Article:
jazz

Photo by Alvaro Arriagado

When John Hopkins’ researchers examined jazz pianists’ brains while they improvised, they found something surprising. The jazz musicians were able to turn off the part of their brain called the dorsolateral prefrontal cortex, which scientists believe powers self-control and keeps us from doing things that would appear strange or dangerous. The musicians also activated the medial prefrontal cortex, which is associated with individuality.

As Jonah Lehrer says, jazz pianists are able to “inhibit their inhibitions” and “channel their artistic identity.”

And when you write, so can you.

Just Write

We need these reminders periodically. The writing life is a constant pendulum swing between freeflowing creativity and cold headed editing. You have to have both, you have to swing the pendulum, but sometimes you can get stuck in the middle, the grey area of semi-creativity.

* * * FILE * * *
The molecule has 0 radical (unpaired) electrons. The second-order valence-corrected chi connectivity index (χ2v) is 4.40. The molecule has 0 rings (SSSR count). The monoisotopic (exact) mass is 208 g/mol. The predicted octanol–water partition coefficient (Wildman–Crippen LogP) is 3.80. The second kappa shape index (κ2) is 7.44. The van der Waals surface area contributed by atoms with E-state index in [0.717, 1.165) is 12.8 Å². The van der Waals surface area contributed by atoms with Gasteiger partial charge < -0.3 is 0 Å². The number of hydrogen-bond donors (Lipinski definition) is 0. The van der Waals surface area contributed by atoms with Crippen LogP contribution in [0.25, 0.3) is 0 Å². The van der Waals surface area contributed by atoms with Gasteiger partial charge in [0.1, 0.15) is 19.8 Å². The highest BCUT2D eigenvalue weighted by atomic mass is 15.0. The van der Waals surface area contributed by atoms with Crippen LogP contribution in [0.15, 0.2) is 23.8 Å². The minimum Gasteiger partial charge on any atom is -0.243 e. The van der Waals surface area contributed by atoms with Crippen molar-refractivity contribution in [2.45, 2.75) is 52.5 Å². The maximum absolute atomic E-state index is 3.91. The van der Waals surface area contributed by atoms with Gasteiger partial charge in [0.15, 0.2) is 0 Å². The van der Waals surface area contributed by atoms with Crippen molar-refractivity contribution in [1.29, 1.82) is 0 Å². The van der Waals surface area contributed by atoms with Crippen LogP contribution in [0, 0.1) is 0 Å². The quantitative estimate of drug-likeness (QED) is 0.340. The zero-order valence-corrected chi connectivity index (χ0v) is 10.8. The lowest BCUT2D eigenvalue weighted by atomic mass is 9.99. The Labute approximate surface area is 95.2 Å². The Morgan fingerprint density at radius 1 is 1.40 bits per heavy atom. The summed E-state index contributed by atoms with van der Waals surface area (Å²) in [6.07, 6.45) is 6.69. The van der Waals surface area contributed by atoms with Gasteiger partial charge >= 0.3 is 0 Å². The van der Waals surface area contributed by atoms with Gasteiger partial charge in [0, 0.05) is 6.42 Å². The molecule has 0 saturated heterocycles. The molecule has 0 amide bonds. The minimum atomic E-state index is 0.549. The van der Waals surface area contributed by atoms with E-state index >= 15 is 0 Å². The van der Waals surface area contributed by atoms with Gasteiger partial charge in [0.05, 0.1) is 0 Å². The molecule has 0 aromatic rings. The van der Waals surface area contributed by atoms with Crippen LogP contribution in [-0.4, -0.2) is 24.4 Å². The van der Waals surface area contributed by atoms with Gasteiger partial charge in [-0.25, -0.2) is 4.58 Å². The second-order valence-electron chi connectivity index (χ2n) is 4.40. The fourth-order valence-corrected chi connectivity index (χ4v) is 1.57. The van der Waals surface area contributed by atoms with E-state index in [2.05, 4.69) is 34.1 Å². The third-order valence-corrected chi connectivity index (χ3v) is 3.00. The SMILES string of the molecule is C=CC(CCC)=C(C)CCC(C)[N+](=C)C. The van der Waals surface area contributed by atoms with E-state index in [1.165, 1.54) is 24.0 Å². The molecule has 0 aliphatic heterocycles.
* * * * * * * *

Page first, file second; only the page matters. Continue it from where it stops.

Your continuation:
Sometimes you just need to swing harder. Sometimes you just need to write, without worrying about what your readers will think. Sometimes you just need to let yourself lose focus, to let the words whisper their poetry into your ear. Sometimes you need to breathe in the room and breathe out through your fingers, letting them find the keys on their own. It’s a dance. It’s a dance.

We need these reminders: just write.

Or at least I do.

PRACTICE

So today just write. Just dance. Just let your dorsolateral prefrontal cortex, whatever it is, turn off. Write uninhibited for fifteen minutes (at least). Write as much as you can about whatever your fingers want. When you’re finished, post your freeflowing practice in the comments section.

And don’t worry, we won’t judge you if it’s unintelligible, full of errors, or even if it’s the rantings of a crazy person. Today, it’s not about perfection. It’s about play.

Joe Bunting
Joe Bunting

Joe Bunting is a writer and entrepreneur. He is the author of the #1 Amazon Bestseller Let’s Write a Short Story! and the co-founder of Story Cartel. You can follow him on Twitter (@joebunting).